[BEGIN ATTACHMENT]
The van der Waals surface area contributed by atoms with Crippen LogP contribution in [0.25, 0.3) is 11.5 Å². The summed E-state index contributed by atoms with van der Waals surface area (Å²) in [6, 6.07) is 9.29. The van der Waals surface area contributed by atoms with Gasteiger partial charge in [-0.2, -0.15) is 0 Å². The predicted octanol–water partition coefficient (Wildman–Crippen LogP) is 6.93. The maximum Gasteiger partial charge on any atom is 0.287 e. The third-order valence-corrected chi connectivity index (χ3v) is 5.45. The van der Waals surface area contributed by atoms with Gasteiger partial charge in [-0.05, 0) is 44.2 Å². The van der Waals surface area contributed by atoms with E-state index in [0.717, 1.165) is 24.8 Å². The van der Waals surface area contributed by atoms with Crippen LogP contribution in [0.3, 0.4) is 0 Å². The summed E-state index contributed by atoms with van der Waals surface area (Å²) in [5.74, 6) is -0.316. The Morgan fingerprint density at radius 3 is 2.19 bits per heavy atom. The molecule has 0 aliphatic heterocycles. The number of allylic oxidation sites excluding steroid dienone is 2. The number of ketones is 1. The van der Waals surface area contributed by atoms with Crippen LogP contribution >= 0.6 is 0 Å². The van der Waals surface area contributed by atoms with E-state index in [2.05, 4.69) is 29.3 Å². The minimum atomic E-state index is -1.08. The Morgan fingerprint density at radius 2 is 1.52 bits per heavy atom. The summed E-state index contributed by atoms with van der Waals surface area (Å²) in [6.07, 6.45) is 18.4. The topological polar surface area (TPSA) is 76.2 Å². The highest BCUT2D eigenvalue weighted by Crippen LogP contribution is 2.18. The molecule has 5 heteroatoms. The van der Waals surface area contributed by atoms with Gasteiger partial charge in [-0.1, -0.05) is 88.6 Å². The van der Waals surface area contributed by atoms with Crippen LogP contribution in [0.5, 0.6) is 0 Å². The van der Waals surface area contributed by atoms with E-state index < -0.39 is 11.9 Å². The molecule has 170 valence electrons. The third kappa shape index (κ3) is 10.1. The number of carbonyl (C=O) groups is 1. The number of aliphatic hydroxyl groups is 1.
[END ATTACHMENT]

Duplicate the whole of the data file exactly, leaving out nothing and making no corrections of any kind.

The van der Waals surface area contributed by atoms with Crippen LogP contribution in [0.25, 0.3) is 11.5 Å². The summed E-state index contributed by atoms with van der Waals surface area (Å²) in [6, 6.07) is 9.29. The van der Waals surface area contributed by atoms with Gasteiger partial charge in [-0.2, -0.15) is 0 Å². The predicted octanol–water partition coefficient (Wildman–Crippen LogP) is 6.93. The maximum Gasteiger partial charge on any atom is 0.287 e. The third-order valence-corrected chi connectivity index (χ3v) is 5.45. The van der Waals surface area contributed by atoms with Gasteiger partial charge in [-0.05, 0) is 44.2 Å². The van der Waals surface area contributed by atoms with E-state index in [0.717, 1.165) is 24.8 Å². The van der Waals surface area contributed by atoms with Crippen LogP contribution in [0.3, 0.4) is 0 Å². The summed E-state index contributed by atoms with van der Waals surface area (Å²) in [5.74, 6) is -0.316. The Morgan fingerprint density at radius 3 is 2.19 bits per heavy atom. The molecule has 0 aliphatic heterocycles. The number of allylic oxidation sites excluding steroid dienone is 2. The number of ketones is 1. The van der Waals surface area contributed by atoms with Crippen LogP contribution >= 0.6 is 0 Å². The van der Waals surface area contributed by atoms with E-state index in [2.05, 4.69) is 29.3 Å². The minimum atomic E-state index is -1.08. The Morgan fingerprint density at radius 2 is 1.52 bits per heavy atom. The summed E-state index contributed by atoms with van der Waals surface area (Å²) in [6.07, 6.45) is 18.4. The topological polar surface area (TPSA) is 76.2 Å². The highest BCUT2D eigenvalue weighted by Crippen LogP contribution is 2.18. The molecule has 5 heteroatoms. The van der Waals surface area contributed by atoms with Gasteiger partial charge in [-0.1, -0.05) is 88.6 Å². The van der Waals surface area contributed by atoms with Crippen LogP contribution in [0.5, 0.6) is 0 Å². The van der Waals surface area contributed by atoms with E-state index < -0.39 is 11.9 Å². The molecule has 170 valence electrons. The third kappa shape index (κ3) is 10.1. The number of carbonyl (C=O) groups is 1. The number of aliphatic hydroxyl groups is 1.